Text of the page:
More moving vans came and went from Washington this summer than any other city in the country, according to a recent report by a moving company.

United Van Lines, which services most of the Fortune 500 companies and a large segment of the military and government, analyzed its domestic moves across the country from May 1 to Aug. 31. The time period is considered peak season by the industry because that’s when more than 30 percent of all moves of domestic household goods take place.

United’s data showed that Washington was the most popular city to move to, but it was also the most popular to move out of. United Van Lines had 2,134 moves to and 1,774 moves from Washington. In 2011, there were 2,098 inbound moves to and 1,996 outbound moves from Washington. 

Washington “was actually one of the top destinations in the United States for the fourth consecutive year,” said Melissa Sullivan, spokesperson for United Van Lines.  

Chicago was second on the list of popular cities to move to this summer, followed by Atlanta, Phoenix and Dallas. Los Angeles was ninth, while New York City was 15th.

Washington, Chicago, Boston, Atlanta and New York City were the top five cities to leave this summer.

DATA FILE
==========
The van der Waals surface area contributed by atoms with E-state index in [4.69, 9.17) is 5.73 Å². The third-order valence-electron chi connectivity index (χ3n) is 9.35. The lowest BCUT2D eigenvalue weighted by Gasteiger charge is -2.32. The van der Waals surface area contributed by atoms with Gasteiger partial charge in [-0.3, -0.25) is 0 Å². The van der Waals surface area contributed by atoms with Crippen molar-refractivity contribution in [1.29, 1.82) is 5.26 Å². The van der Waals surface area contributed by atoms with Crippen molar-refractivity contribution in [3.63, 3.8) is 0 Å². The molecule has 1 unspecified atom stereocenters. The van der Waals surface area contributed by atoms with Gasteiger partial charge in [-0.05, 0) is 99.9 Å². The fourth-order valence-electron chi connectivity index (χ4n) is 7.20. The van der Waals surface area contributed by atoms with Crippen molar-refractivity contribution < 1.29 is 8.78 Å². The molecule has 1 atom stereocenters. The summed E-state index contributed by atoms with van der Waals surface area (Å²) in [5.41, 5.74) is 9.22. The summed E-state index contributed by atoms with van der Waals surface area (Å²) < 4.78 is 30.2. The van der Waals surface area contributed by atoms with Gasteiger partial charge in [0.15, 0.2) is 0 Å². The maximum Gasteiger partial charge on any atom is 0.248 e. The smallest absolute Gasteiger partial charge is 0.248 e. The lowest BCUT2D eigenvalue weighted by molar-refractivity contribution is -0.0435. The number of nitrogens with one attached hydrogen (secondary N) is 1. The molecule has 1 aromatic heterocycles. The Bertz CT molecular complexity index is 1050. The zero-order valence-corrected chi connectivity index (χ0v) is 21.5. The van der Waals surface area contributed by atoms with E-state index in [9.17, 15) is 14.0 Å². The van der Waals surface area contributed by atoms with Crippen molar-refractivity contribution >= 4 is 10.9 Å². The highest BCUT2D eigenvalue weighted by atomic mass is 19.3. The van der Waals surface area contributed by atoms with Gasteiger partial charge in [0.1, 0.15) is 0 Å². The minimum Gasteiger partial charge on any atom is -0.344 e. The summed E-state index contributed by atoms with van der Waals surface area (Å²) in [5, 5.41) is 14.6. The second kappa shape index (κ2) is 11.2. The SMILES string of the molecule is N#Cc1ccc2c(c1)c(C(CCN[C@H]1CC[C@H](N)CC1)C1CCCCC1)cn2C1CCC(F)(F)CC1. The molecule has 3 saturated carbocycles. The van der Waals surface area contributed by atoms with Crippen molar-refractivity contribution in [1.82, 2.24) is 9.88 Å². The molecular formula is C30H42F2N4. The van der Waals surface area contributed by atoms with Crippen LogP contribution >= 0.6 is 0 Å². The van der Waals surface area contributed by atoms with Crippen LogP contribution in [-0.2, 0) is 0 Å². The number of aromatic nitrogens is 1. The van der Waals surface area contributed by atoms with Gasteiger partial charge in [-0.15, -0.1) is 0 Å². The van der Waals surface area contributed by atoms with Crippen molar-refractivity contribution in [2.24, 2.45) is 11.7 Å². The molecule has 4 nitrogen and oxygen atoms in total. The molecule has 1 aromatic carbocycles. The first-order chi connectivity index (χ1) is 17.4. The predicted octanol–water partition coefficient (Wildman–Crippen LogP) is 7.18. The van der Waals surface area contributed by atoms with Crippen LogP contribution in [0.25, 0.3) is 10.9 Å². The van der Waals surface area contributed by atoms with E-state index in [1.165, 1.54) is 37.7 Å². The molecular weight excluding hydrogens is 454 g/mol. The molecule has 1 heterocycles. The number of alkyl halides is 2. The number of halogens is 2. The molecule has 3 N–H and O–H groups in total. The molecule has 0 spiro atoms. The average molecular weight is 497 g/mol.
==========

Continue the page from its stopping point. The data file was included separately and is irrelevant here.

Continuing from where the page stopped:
Large metropolitan areas tend to have more people coming and going in general. But the data suggest more people want to live here than anywhere else.

“With the economic downturn in the whole economy and Washington being one of the largest of the 50 [Metropolitan Statistical Areas] with the lowest unemployment rate, it has just been attractive for people to come here,” said Peter Chinloy, a professor in the department of finance and real estate at American University’s Kogod School of Business. “When times get tough, people tend to move to Washington, and then when times get good, they tend to move out of Washington.” 

Michael Stoll, an economist and chair of UCLA’s department of public policy, added that it wasn’t just Washington’s stable employment that drew people here. He also cited the city’s educated population and low crime rate as factors.

“It’s a very functional metropolitan area with a very workable public transit system,” he said. “For those reasons, it’s an attractive place.”  

The influx has been lead by the migration of 20-somethings. Although they are a group that is inherently transient, they have been even more so during the economic downturn.

“Younger people want to be in the city, especially Washington, which has had a tremendous surge in the number of young people,” Chinloy said. “If I am someone just trying to find my place in the world, one of the places I would like to spend some time in is Washington because it has good job opportunities or internships or post-graduate experience. There’s a whole bunch of experiences that you are getting coming here because your alternatives have really shrunk by the downturn.”  

Stoll said all the comings and goings is a net positive for the area.

“It’s good for innovation and spurring economic activity,” he said. “Having people moving in and out, or having people stay just a short period of time, could actually be a good thing. There’s never going to be a stalemate of ideas and energy being infused in Washington, D.C. because of its nature.”